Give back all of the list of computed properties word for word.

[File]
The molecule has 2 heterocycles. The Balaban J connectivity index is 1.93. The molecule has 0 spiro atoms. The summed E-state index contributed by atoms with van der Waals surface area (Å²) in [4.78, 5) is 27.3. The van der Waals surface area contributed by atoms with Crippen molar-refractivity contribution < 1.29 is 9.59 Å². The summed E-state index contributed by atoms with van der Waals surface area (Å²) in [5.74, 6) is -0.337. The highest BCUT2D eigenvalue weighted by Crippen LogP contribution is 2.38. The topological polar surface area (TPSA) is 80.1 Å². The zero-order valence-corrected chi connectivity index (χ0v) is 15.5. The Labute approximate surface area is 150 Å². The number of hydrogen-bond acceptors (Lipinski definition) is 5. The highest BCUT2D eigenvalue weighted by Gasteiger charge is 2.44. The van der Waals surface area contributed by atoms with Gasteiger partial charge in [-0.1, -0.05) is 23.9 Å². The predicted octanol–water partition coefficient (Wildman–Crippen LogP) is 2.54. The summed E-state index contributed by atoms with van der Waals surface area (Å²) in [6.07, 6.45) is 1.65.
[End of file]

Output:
The molecule has 2 heterocycles. The Balaban J connectivity index is 1.93. The molecule has 0 spiro atoms. The summed E-state index contributed by atoms with van der Waals surface area (Å²) in [4.78, 5) is 27.3. The van der Waals surface area contributed by atoms with Crippen molar-refractivity contribution < 1.29 is 9.59 Å². The summed E-state index contributed by atoms with van der Waals surface area (Å²) in [5.74, 6) is -0.337. The highest BCUT2D eigenvalue weighted by Crippen LogP contribution is 2.38. The topological polar surface area (TPSA) is 80.1 Å². The zero-order valence-corrected chi connectivity index (χ0v) is 15.5. The Labute approximate surface area is 150 Å². The number of hydrogen-bond acceptors (Lipinski definition) is 5. The highest BCUT2D eigenvalue weighted by Gasteiger charge is 2.44. The van der Waals surface area contributed by atoms with Gasteiger partial charge in [-0.1, -0.05) is 23.9 Å². The predicted octanol–water partition coefficient (Wildman–Crippen LogP) is 2.54. The summed E-state index contributed by atoms with van der Waals surface area (Å²) in [6.07, 6.45) is 1.65.